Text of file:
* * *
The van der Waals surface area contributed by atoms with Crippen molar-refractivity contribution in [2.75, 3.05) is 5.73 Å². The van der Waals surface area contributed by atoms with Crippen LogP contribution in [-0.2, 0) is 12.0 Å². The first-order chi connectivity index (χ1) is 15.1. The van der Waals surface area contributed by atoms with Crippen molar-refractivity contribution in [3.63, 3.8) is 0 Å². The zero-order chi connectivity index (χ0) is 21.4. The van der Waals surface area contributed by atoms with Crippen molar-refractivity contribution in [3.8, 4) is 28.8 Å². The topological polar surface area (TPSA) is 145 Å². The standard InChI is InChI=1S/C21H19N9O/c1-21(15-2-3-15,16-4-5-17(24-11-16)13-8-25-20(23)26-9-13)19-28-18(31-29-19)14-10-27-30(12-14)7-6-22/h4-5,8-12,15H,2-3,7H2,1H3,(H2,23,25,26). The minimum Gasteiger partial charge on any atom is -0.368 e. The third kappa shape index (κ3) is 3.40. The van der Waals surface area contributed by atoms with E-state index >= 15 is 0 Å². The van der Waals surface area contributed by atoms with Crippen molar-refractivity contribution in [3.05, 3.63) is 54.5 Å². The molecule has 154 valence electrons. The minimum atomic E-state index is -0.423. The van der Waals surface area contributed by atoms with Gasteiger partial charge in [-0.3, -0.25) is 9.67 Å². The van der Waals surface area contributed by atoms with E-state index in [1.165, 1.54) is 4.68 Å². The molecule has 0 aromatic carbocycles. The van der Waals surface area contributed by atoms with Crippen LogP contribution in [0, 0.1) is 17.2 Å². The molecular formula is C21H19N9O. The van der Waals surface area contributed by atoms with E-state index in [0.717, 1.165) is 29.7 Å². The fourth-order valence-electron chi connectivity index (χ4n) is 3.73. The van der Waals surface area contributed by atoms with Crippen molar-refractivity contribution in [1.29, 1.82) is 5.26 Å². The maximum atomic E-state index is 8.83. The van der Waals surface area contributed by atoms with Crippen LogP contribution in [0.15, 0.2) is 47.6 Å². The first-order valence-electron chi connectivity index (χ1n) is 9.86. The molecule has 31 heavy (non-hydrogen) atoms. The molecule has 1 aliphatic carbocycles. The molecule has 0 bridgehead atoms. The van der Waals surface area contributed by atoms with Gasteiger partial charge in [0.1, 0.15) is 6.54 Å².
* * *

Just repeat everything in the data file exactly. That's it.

The van der Waals surface area contributed by atoms with Crippen molar-refractivity contribution in [2.75, 3.05) is 5.73 Å². The van der Waals surface area contributed by atoms with Crippen LogP contribution in [-0.2, 0) is 12.0 Å². The first-order chi connectivity index (χ1) is 15.1. The van der Waals surface area contributed by atoms with Crippen molar-refractivity contribution in [3.63, 3.8) is 0 Å². The zero-order chi connectivity index (χ0) is 21.4. The van der Waals surface area contributed by atoms with Crippen molar-refractivity contribution in [3.8, 4) is 28.8 Å². The topological polar surface area (TPSA) is 145 Å². The standard InChI is InChI=1S/C21H19N9O/c1-21(15-2-3-15,16-4-5-17(24-11-16)13-8-25-20(23)26-9-13)19-28-18(31-29-19)14-10-27-30(12-14)7-6-22/h4-5,8-12,15H,2-3,7H2,1H3,(H2,23,25,26). The minimum Gasteiger partial charge on any atom is -0.368 e. The third kappa shape index (κ3) is 3.40. The van der Waals surface area contributed by atoms with E-state index >= 15 is 0 Å². The van der Waals surface area contributed by atoms with Crippen molar-refractivity contribution in [3.05, 3.63) is 54.5 Å². The molecule has 154 valence electrons. The minimum atomic E-state index is -0.423. The van der Waals surface area contributed by atoms with Gasteiger partial charge in [-0.3, -0.25) is 9.67 Å². The van der Waals surface area contributed by atoms with E-state index in [1.165, 1.54) is 4.68 Å². The molecule has 0 aromatic carbocycles. The van der Waals surface area contributed by atoms with Crippen LogP contribution in [0, 0.1) is 17.2 Å². The molecular formula is C21H19N9O. The van der Waals surface area contributed by atoms with E-state index in [0.717, 1.165) is 29.7 Å². The fourth-order valence-electron chi connectivity index (χ4n) is 3.73. The van der Waals surface area contributed by atoms with Crippen molar-refractivity contribution in [1.29, 1.82) is 5.26 Å². The maximum atomic E-state index is 8.83. The van der Waals surface area contributed by atoms with Crippen LogP contribution in [0.15, 0.2) is 47.6 Å². The first-order valence-electron chi connectivity index (χ1n) is 9.86. The molecule has 31 heavy (non-hydrogen) atoms. The molecule has 1 aliphatic carbocycles. The molecule has 0 bridgehead atoms. The van der Waals surface area contributed by atoms with Gasteiger partial charge in [0.1, 0.15) is 6.54 Å².